The current edition of Microsoft Surface tablets, which have a 10.6-inch display. (CNA file photo)
Taipei, June 25 (CNA) Microsoft Corp. is likely to launch a smaller and less expensive tablet computer in the fourth quarter of this year to counter the popular Apple iPad mini, an analyst with the Topology Research Institute said Tuesday.
The Windows 8-based tablet called the Surface mini is expected to feature a touchscreen in sizes of 7.5 to 8 inches, a low-power Intel Atom microprocessor and to carry a price tag of US$299, Topology analyst Maxwell Chang told CNA during a media briefing on consumer electronics trends.
Microsoft has been in discussion with two or three Taiwanese original design manufacturers to produce the new gadget, but the list has not been finalized, Chang said, citing supply chain sources.
The U.S. software giant also plans to launch the second generation of its Surface Pro tablet, which is expected to use a more powerful Intel Haswell processor, he added.
"Microsoft is likely to aim at taking on the iPad mini because it knows it is hard to compete with Android tablets in terms of price," Chang said.
Taiwan-based Acer Inc. and Asustek Computer Inc. have launched 7-inch tablets costing as little as US$129 to US$149, while Acer and South Korea's Samsung Electronics Co. are also set to sell 8-inch models priced at US$249-US$399, Chang noted.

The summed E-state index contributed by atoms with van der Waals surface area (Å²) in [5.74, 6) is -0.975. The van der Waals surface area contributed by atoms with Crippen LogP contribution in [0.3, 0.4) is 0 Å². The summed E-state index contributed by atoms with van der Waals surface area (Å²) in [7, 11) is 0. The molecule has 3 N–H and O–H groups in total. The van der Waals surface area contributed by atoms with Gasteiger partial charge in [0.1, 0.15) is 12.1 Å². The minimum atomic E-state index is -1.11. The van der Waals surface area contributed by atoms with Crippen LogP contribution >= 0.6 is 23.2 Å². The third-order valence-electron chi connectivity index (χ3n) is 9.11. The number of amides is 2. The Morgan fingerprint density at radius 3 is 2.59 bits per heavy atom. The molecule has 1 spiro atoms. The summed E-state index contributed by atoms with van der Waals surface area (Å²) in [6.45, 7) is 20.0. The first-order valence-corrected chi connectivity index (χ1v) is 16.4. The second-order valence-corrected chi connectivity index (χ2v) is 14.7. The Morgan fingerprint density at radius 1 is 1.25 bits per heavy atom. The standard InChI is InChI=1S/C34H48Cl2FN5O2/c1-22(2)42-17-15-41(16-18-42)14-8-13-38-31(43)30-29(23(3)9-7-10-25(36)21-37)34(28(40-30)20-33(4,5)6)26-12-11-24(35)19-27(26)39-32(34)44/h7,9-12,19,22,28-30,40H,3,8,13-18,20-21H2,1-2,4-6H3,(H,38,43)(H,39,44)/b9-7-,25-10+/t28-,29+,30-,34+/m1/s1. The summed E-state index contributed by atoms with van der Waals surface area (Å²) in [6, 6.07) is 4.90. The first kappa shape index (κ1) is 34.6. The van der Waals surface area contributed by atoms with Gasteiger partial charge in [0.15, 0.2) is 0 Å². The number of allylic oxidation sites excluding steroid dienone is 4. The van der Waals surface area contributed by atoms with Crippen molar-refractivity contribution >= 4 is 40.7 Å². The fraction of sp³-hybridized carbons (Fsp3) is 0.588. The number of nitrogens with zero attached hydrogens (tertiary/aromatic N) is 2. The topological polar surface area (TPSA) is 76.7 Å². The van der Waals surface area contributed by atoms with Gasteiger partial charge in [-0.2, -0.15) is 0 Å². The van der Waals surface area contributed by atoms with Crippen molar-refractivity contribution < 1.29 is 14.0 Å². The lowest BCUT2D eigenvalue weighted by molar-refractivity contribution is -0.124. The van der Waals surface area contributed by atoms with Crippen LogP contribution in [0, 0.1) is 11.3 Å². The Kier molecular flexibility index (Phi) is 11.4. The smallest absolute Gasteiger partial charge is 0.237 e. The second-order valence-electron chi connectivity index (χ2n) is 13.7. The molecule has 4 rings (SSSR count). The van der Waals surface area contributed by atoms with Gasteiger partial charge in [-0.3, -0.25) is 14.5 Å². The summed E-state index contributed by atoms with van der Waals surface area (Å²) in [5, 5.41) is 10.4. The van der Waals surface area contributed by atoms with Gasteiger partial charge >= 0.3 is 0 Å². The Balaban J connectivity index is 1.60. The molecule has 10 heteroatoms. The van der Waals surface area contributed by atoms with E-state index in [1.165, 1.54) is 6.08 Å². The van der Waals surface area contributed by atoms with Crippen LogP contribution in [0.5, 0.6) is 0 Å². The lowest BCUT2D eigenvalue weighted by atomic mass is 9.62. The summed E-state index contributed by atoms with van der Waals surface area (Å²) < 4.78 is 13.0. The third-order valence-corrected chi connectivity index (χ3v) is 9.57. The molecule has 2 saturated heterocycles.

According to Topology's data, worldwide tablet shipments are forecast to total 161 million units in 2013, up 42 percent from 113 million units shipped last year.
Tablet models sized between 7 and 8 inches will make up 54 percent of the total shipments this year, a huge increase from 32 percent in 2012, the institute said.
Another report by research firm Strategy Analytics shows that the Windows operating system accounted for only 7.5 percent share of the global branded tablet market in the January-March quarter, lagging behind Apple's iOS with 48.2 percent and Google Inc.'s Android with 43.4 percent.
The Windows tablet shipments were held back by limited distribution and a shortage of top-tier mobile apps, the report said.
(By Jeffrey Wu)